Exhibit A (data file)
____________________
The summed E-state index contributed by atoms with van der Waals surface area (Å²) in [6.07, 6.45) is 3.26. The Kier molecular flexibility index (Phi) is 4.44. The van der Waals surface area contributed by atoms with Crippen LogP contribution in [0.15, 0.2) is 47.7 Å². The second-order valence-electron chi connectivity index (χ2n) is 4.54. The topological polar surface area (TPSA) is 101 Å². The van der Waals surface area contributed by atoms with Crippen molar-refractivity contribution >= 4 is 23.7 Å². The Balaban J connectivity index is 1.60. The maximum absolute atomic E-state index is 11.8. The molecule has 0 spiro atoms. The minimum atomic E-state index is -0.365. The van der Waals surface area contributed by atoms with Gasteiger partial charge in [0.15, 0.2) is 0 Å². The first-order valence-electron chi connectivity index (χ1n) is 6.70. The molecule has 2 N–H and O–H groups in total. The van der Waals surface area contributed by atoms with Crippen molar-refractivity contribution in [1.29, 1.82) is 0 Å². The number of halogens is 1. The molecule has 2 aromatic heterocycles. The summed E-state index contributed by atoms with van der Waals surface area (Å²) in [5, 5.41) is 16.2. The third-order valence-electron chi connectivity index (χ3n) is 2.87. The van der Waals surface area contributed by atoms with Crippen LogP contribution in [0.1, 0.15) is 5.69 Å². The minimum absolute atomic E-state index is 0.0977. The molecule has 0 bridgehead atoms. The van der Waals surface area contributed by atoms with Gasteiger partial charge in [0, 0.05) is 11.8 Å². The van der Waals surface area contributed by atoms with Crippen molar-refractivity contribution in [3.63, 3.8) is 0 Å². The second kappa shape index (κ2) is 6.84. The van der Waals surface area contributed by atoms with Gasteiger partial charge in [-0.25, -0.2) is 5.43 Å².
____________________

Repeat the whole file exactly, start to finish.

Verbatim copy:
The summed E-state index contributed by atoms with van der Waals surface area (Å²) in [6.07, 6.45) is 3.26. The Kier molecular flexibility index (Phi) is 4.44. The van der Waals surface area contributed by atoms with Crippen LogP contribution in [0.15, 0.2) is 47.7 Å². The second-order valence-electron chi connectivity index (χ2n) is 4.54. The topological polar surface area (TPSA) is 101 Å². The van der Waals surface area contributed by atoms with Crippen molar-refractivity contribution >= 4 is 23.7 Å². The Balaban J connectivity index is 1.60. The maximum absolute atomic E-state index is 11.8. The molecule has 0 spiro atoms. The minimum atomic E-state index is -0.365. The van der Waals surface area contributed by atoms with Gasteiger partial charge in [0.15, 0.2) is 0 Å². The first-order valence-electron chi connectivity index (χ1n) is 6.70. The molecule has 2 N–H and O–H groups in total. The van der Waals surface area contributed by atoms with Crippen molar-refractivity contribution in [1.29, 1.82) is 0 Å². The number of halogens is 1. The molecule has 2 aromatic heterocycles. The summed E-state index contributed by atoms with van der Waals surface area (Å²) in [5, 5.41) is 16.2. The third-order valence-electron chi connectivity index (χ3n) is 2.87. The van der Waals surface area contributed by atoms with Crippen LogP contribution in [0.1, 0.15) is 5.69 Å². The minimum absolute atomic E-state index is 0.0977. The molecule has 0 bridgehead atoms. The van der Waals surface area contributed by atoms with Gasteiger partial charge in [0, 0.05) is 11.8 Å². The van der Waals surface area contributed by atoms with Crippen molar-refractivity contribution in [3.63, 3.8) is 0 Å². The second kappa shape index (κ2) is 6.84. The van der Waals surface area contributed by atoms with Gasteiger partial charge in [-0.25, -0.2) is 5.43 Å².